Why am I blathering on about Shostakovich, biscuits and gravy (besides the fact I'm hungry)?  Well, the latest issue of the Spectator has an article entitled, "Literary Courtesan," accusing Ismail Kadare of collaborating with the odious brute, Evner Hoxha, who squeezed Albania through his iron fingers like hot butter in a manner that left Stalin panting and all goose-pimply.  Go here for the creepy memoirs of Hoxha's son, who makes the bizarre claim, "[h]e was a genuine democrat--never a dictator!"  Wait, what is that whirring sound I hear?  Is that Foucault spinning in his grave--no, no, that's just him chuckling.  Sorry, my hearing's not too good.   I believe that whirring sound is emanating from the grave of George Orwell.  Yes, yes, he keeps mumbling something about B-Vocabulary

In any event, the Spectator article does not challenge the notion, expressed here, that Kadare is a great writer.  Rather, it attacks Kadare's political bona fides.  I have no idea how much truth there is to this claim.  Certainly, no one in the West can appreciate the repressive regime of Hoxha's Albania.  I know not if the bell tolls for Shostakovich--or for Kadare.  Typically, though, just like with its people, the sacrifices art must make to a dictatorship renders the works sterile and inert.  The works of these two men do not strike me as having succumbed to this disease.  But who knows what evil lurks in the hearts of men?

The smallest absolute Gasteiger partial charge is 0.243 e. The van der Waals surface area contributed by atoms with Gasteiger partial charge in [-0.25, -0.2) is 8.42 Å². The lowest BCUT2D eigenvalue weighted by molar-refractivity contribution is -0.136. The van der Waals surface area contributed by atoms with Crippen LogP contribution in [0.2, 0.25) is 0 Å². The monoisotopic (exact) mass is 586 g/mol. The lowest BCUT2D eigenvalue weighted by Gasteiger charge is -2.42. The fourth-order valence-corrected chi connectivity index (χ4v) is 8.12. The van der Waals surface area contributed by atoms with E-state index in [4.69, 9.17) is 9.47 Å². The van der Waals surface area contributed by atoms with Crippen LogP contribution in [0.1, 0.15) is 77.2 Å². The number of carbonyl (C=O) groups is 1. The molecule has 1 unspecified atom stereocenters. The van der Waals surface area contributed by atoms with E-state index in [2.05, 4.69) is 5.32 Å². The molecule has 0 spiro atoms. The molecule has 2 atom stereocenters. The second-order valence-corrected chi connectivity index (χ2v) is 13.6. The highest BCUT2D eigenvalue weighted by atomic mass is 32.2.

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July  15,  2005

Patrick: Lagniappe
A distinguished Scandinavian, whom I met later, was so warm an upholder of this humanitarianism that he said, with shining eyes as one who beholds a vision, “We may yet have a black Pope.” In a spirit of disgraceful compromise, I suggested meekly that (if not quite ready for that) I should be delighted to see a black Cardinal. I was conscious of some imperial bust of black marble with a red robe, and wondered if there is something prophetic or significant in our fancies. Then I remembered the great King who came to Bethlehem, heavy with purple and crimson with a face like night; and I was ashamed.